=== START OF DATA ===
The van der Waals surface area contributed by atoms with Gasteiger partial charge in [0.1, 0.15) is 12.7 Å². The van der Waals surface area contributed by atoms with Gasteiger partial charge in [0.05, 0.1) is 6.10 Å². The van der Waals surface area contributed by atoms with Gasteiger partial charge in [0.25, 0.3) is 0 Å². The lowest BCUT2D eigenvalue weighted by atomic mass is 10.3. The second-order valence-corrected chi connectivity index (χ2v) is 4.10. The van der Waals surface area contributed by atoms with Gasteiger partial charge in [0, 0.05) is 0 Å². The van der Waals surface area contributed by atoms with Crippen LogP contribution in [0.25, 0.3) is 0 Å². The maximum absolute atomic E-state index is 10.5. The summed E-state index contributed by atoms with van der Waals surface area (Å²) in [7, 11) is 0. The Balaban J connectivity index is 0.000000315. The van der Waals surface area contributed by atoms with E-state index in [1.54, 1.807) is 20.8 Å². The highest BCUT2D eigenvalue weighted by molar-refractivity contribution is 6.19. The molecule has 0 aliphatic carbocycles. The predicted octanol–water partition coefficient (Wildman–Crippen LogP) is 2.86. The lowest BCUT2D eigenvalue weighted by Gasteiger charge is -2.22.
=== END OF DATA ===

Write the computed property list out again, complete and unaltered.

The van der Waals surface area contributed by atoms with Gasteiger partial charge in [0.1, 0.15) is 12.7 Å². The van der Waals surface area contributed by atoms with Gasteiger partial charge in [0.05, 0.1) is 6.10 Å². The van der Waals surface area contributed by atoms with Gasteiger partial charge in [0.25, 0.3) is 0 Å². The lowest BCUT2D eigenvalue weighted by atomic mass is 10.3. The second-order valence-corrected chi connectivity index (χ2v) is 4.10. The van der Waals surface area contributed by atoms with Gasteiger partial charge in [0, 0.05) is 0 Å². The van der Waals surface area contributed by atoms with Crippen LogP contribution in [0.25, 0.3) is 0 Å². The maximum absolute atomic E-state index is 10.5. The summed E-state index contributed by atoms with van der Waals surface area (Å²) in [7, 11) is 0. The Balaban J connectivity index is 0.000000315. The van der Waals surface area contributed by atoms with E-state index in [1.54, 1.807) is 20.8 Å². The highest BCUT2D eigenvalue weighted by molar-refractivity contribution is 6.19. The molecule has 0 aliphatic carbocycles. The predicted octanol–water partition coefficient (Wildman–Crippen LogP) is 2.86. The lowest BCUT2D eigenvalue weighted by Gasteiger charge is -2.22.